It's somewhat similar to Bell's spaceship paradox, except to make life a little more complicated it's on a curved track rather than a straight one.

It's easiest to analyze the case of a straight track than a curved one.

In the case with a straight track, if the lead spaceship accelerates at 1 light year/year^2 (roughly one earth gravity) , when the rear spaceship accelerates at the same rate, it does not keep a constant distance behind the lead ship in the ship frame.

The rear ship has to accelerate harder at roughly 1.1 light years/year^2, to keep a constant distance away from the lead ship in the ship frame.

This also implies that if the two ships are to stop when they have the same velocities, they accelerte for different time periods, illustrating some physical consequences to the loss of synchronization we were talking about earlier. If the lead spaceship accelerates at 1 g for one month, the tailing spaceship accelerates at 1.1g for .9 moths. So obviously, their clocks do nor remain synchronized
 

Ibix

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Building on my earlier post, I've constructed Minkowski diagrams for a train circling a track at constant speed. Unfortunately my arithmetic must have gone wrong somewhere because the train has a small gap between front and rear. I don't think this makes much difference to anything.
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Again, the diagram is drawn in the rest frame of the circular track, the worldsheet of which is the translucent cylinder. Pale blue lines show the worldlines of clocks distributed evenly along the train (and you can see the small gap because the last line doesn't quite line up with the first), with red dots marking their ticks. One set of "simultaneous" red dots are joined by a green line - simultaneous, here, means in the sense that a clock is Einstein synchronised to its neighbours in the inertial frame in which they are instantaneously at rest. I've also added a white line, which is the worldline of an observer at rest in the track frame.

Note that if these clocks are equipped with printers and print at the green-connected times, then in the track frame they print one after the other. Thus the movement of the train means that when the last-to-print clock prints, it isn't in the same place as the first-to-print clock was when it printed, and the ends of the dot pattern thus printed overlap.

The above is not the scenario outlined in the OP. In the OP, all of the printers print simultaneously in the track frame (in contrast to earlier threads by the same poster). I've illustrated that circumstance below.
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Note that this diagram is identical to the above, except that I deleted the green line and added an orange line that marks simultaneity in this different sense. If the clocks print at the time indicated by the orange line then there is no overlap and the dots printed on the track are uniformly separated (except for the one small gap, in this diagram). The orange line lies in a plane of simultaneity for the trackside observer, but note that it does not pass through a line of red dots. Thus observers on the train would not regard the printers at opposite ends of a carriage as printing simultaneously, assuming they adopt their instantaneous rest frame's simultaneity convention (life gets complex beyond the end of a short carriage because we haven't truly defined a generally applicable simultaneity convention for the on-train observers).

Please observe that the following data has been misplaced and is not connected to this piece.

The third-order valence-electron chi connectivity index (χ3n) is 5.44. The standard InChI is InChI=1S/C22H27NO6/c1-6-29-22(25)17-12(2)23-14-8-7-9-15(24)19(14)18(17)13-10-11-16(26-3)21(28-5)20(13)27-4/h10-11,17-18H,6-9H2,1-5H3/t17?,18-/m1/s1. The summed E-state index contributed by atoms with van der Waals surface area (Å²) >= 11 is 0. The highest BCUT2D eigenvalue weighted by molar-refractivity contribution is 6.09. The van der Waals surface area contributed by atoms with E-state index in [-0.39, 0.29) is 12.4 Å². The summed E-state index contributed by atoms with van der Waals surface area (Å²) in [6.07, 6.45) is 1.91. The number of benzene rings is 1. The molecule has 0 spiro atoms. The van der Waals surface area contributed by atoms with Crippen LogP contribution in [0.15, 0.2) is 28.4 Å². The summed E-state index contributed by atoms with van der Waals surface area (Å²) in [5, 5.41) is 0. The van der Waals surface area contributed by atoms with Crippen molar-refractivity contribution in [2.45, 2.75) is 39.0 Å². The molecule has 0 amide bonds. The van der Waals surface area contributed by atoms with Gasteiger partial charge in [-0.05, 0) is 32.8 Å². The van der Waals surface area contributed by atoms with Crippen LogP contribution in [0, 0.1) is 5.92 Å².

It has to be stressed that these two diagrams are (very nearly) identical, representing identical physical situations in terms of trains on the track. The only difference is the rule we use for defining "at the same time" in the sentence "the printers print at the same time". And the rule to use is a matter of choice by the experimenter.
 
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Nugatory

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Unfortunately my arithmetic must have gone wrong somewhere because the train has a small gap between front and rear.
I presume you used a computer in an interative loop? If so, I'd bet long odds that you're just seeing accumulated rounding errors.
 

Ibix

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I presume you used a computer in an interative loop? If so, I'd bet long odds that you're just seeing accumulated rounding errors.
Turns out to be too many tools in my workflow. I simplified a bit - still don't know quite what I did wrong, but the numbers going in to the generation process were wrong. Corrected results are below:
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No comments to add to my previous, except now you can see that the front of the train is coincident with the rear. Using the green "chain of local Einstein synchronisations" makes the pattern overlap due to the motion of the train while the printing happens. Using the orange "synchronised in rest frame" criterion for printing makes the pattern even, but adjacent clocks do not print simultaneously according to an observer in the carriage.